A few commercials later and the puck was dropping. The Thirsty Fan back on 31st St. in the middle of the block looms like an airplane hangar. Overstaffed and underattended, a $7 pint of Magner’s helped ease some urgent shouting from some dwarfed guys in Rangers jerseys imploring their team from the bar. The MSG escalators were empty as the usual corporate malingerers were honoring playoff hockey by actually showing up on time. Two minutes into the first period, Evgeni Malkin scored on a sweet backhand spin and the Penguins are off and running again. Suddenly the whole Garden neighborhood was as quiet as the Serengeti Plain at dawn. Wire basket trash can tumbleweeds came to a halt. Even the parking garage flag wavers were stunned. A Kebab House next to The Thirsty Fan, however, was undisturbed. Its flatscreen was showing the Indiana Pacers NBA playoff game in some type of isolated hockey fatwah.
Neighboring the Kebab House is the Church of St. John the Baptist which columnist Dennis Duggan used to write about in Newsday and the Daily News—something about the latest confessional hours in the city, handy for sinning commuters and barflys alike. With the Rangers down 1-0 it was time to see the forgettable façade of the Garden. On the other side of 31st St. among the TV truck clutter, two guys in suits and one casual Friday guy were negotiating with an actual scalper. They were trying to get him down to $120 a pop because there was only eight minutes left in the first period. At the corner, a sturdy hot dog vendor lady—an Albanian wearing a soiled TruTV cap—served up a $3 frankfurter. “Are the Rangers going to win this?” she was asked. She pointed over my shoulder. “Looks like they’ve already lost one,” she said.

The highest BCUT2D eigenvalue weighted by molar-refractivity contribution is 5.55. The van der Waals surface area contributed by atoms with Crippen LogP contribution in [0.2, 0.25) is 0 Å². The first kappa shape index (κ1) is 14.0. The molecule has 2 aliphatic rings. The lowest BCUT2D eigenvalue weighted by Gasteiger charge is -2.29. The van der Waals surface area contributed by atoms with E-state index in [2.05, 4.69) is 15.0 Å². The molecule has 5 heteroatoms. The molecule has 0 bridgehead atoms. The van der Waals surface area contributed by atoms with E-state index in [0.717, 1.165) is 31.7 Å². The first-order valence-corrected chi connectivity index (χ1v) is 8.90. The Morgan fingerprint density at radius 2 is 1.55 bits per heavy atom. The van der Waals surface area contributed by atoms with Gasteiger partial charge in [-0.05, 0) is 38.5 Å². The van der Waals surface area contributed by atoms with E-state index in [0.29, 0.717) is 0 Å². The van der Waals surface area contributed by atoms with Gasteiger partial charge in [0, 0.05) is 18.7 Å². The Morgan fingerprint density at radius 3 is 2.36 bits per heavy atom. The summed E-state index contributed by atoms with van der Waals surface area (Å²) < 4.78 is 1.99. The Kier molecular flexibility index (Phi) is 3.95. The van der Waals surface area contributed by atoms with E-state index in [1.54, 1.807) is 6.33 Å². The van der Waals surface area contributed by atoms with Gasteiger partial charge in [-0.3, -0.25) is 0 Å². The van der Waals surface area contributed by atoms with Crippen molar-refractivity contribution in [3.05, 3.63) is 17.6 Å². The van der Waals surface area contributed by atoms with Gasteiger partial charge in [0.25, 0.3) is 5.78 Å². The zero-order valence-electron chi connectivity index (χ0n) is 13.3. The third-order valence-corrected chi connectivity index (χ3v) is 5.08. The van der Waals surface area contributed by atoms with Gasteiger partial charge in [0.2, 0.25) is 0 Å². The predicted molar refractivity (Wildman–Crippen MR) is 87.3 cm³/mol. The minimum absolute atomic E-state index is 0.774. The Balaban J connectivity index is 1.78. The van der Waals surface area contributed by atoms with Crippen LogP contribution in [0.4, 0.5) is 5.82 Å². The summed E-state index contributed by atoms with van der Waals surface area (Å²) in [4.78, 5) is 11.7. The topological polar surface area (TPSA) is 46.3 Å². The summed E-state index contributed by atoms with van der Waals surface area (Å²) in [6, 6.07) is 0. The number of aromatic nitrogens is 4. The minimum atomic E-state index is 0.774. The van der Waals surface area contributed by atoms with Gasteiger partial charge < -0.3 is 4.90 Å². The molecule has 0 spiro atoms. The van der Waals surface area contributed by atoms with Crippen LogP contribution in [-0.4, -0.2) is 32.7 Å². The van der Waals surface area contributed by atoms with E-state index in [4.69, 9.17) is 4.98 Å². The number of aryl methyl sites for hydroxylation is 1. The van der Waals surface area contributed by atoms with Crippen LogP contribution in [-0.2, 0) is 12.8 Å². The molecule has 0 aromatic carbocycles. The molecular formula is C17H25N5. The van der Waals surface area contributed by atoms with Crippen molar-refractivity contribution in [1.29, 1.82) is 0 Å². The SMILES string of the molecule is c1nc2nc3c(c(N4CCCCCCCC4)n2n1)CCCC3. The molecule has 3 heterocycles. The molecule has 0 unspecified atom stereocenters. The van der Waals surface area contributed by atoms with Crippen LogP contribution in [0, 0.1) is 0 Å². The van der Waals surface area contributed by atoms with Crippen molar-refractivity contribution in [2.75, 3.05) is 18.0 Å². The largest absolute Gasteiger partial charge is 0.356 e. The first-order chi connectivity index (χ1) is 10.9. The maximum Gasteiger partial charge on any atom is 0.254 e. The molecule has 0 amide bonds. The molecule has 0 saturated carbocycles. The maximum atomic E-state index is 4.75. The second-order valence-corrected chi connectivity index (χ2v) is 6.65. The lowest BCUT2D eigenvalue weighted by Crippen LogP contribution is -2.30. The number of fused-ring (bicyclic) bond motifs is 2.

The Garden video screen is showing the game broadcast for all to see on 7th Ave. There’s Martin St. Louis, a Broadway bust, standing and inept at the blue line again. A cop guarding the subway entrance faced front but had his head swiveled to watch the Rangers Game 4 travesty unfold. Newspaper box ruins provided a nice leaning spot for the hot dog dinner, and across the avenue the Hotel Pennsylvania sulked. It was the Statler Hilton on my first ever visit to New York City as a fifth-grader accompanying my dad on his business trip. We saw the Rangers play and Nick Fotiu, a Staten Islander who skated for the Blueshirts, fired souvenir pucks up into the cheap seats after the team warm-up. It was about the coolest thing this 11-year-old had ever seen.
Fotiu would never stop throwing up if he were subjected to watching the Rangers awful power play bungle its way to 36 consecutive scoreless shifts. This was probably the Rangers’ final home game of the season as game five loomed in Pittsburgh, with the Penguins up three games to one. I was visiting a pal in Brooklyn who teaches a sommelier class. He was laughing at a help wanted ad in one of the trades. The New York Yankees were still looking for a sommelier for one of their big-time corporate suites at the new Yankee Stadium. They wanted someone with at least three years of fine dining experience. The pay, as he worked it out on a calculator, ended up being just below minimum wage, proving once again that in the land of the Steinbrenners and the Dolans and the rest of the charming sports franchise owners, you cannot eat beans and burp chicken.